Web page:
Japanese Pair – Hakushu 12 & Tempura

In Japan, when out drinking, food is always present. For the Japanese population, it’s strange to just go to a bar, drink, and then head home. Drinks are usually accompanied by some light snacks, known as otsumami. The snack help keep you sober and your belly happy. For the more experienced drinker, some places recommend the best pairings with your chosen drink.

This aspect of Japanese culture is what gave birth to our “Japanese Pair” series. For the times the bar staff aren’t familiar with the best Japanese whisky to pair with some of the country’s amazing dishes, we’re here for you. Our previous pieces include:

The Yamazaki 18 & Wagyu steak pairing.

The Hibiki 21 & Sushi pairing.

Today’s pairing will be focusing on yet another globally loved expression by Suntory, the Hakushu 12 year-old. The accompanying dish with be Japan’s vegetable and meat tempura. The balance between the whisky and tempura is immense, as both heighten and compliment the other, showcasing even the most subtle, hidden flavours.

Hakushu 12 Year-Old

Even today, Suntory’s Hakushu distillery stands in the shadow of its older sibling, the Yamazaki distillery.

That isn’t to say that Hakushu expressions don’t occupy a significant spot in the global whisky market. Yamazaki single malts simply enjoy a larger portfolio of award-winning, globally renowned expressions.

In recent years, however, Hakushu has continued to grow, with many ardent Japanese whisky fans choosing its expressions as their favourite. The brainchild of the son of Suntory’s founder, Keizo Sanji, Hakushu is in the forest at the foot of Mt. Kaikoma. Using the soft waters from the Ojira River, the Hakushu distillery creates expressions bursting with freshness.

The Hakushu 12, the distillery’s most widely known expression, is defined by the green, floral character which defines the forest distillery.

The presence of green apples and pears, basil and mint is said to come from fermentation in wood and the use of one of Hakushu many yeast strains. The distillery’s location and the wooden washbacks aid in allowing unique micro-organisms to enter the whisky, resulting in the unique, fresh character. Hakushu is also one of the few Japanese single malts to bring forth subtle hints of peat and smoke.

In terms of awards the Hakushu 12 received a double gold medal at the San Francisco World Spirits Competition in 2016 and 2013.


While tempura hails from Portugal, the dish reached the global status it enjoys today after reaching Japan and being popularized during the Edo era. Put simply – tempura consists of seafood and vegetables which are, usually, lightly battered and deep-fried.

Often served on top of udon and soba noodles or on top of rice bowls, the most common tempura pieces include shrimp and assorted vegetables.

Whether consumed on their own, with a dipping sauce, or a topping to the main dish, the mark of well-made tempura lies in the batter.

When made right, the lightness of the batter is immediately evident. While one would expect a deep-fried dish to be a heavy, oily experience, great tempura is as light and crispy as can be, providing an amazing balance between crunchy batter and fleshy vegetables or fish.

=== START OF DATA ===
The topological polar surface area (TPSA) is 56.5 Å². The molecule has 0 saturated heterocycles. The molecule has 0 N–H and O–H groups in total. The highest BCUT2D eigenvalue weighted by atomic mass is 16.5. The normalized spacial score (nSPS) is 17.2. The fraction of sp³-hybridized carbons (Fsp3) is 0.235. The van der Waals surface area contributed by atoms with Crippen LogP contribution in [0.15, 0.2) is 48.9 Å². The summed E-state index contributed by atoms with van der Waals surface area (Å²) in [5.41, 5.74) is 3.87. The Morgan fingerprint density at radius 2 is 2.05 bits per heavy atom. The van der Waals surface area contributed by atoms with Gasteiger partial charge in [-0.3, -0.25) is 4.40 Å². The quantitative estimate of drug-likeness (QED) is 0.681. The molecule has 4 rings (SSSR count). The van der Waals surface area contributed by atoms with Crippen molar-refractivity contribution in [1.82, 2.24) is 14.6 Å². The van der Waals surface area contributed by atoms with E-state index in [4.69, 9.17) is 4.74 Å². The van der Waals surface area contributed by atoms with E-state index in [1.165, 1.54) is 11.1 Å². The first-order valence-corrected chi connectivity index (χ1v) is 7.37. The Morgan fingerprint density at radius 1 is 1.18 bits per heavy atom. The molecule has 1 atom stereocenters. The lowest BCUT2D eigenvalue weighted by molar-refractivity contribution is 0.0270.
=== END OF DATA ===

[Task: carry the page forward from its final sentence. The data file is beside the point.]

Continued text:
Famous types of tempura include the Kansai style, and the Kanto style enjoyed mostly in Tokyo. Each style uses different seasonings, oils, and ingredients. Kakiage, a tempura patty made out of mixed strips of vegetables and seafood, is also a famous style of the dish across the country.

The Pairing

Time for the pairing.

For the most diverse experience, an assortment of tempura is recommended. Ebi (shrimp), sakana (fish), kinoko (mushrooms), kabocha (pumpkin), kakiage, the more you have the richer the pairing will be.


The, hopefully, well-made tempura will start off crispy and light, and then cut through to warm, smooth texture of shrimp, fish, or vegetables. The dipping sauce, which usually comes with some daikon (white radish) to be mixed in, will help to lighten the sensations further, allowing the delicate flavours of the seafood and vegetable to shine through.

With your mouth now coated with freshness and oily batter, it’s time for a sip of the Hakushu.

The whisky, with its fresh, green character, will immediately cut through the fattiness of the batter and intensify the subtle notes of the greens and fish.

The weight of the batter, paired with the evident smoke from the whisky, will bring barbeque to mind, while your palate is still imbued with the green experience of the greens and whisky.

After trying one type of tempura, accompanied by a sip, drink water to cleanse your palate. Then, repeat with a different cut of meat or another assortment of veg. It can be the rubbery texture of mushrooms or the soft texture of the pumpkin; the Hakushu will continuously push the coated ingredient forward, whilst cutting through the weight of the batter.

Give it a try and experience an entirely new, yet traditional Japanese experience. Let us know about your experience!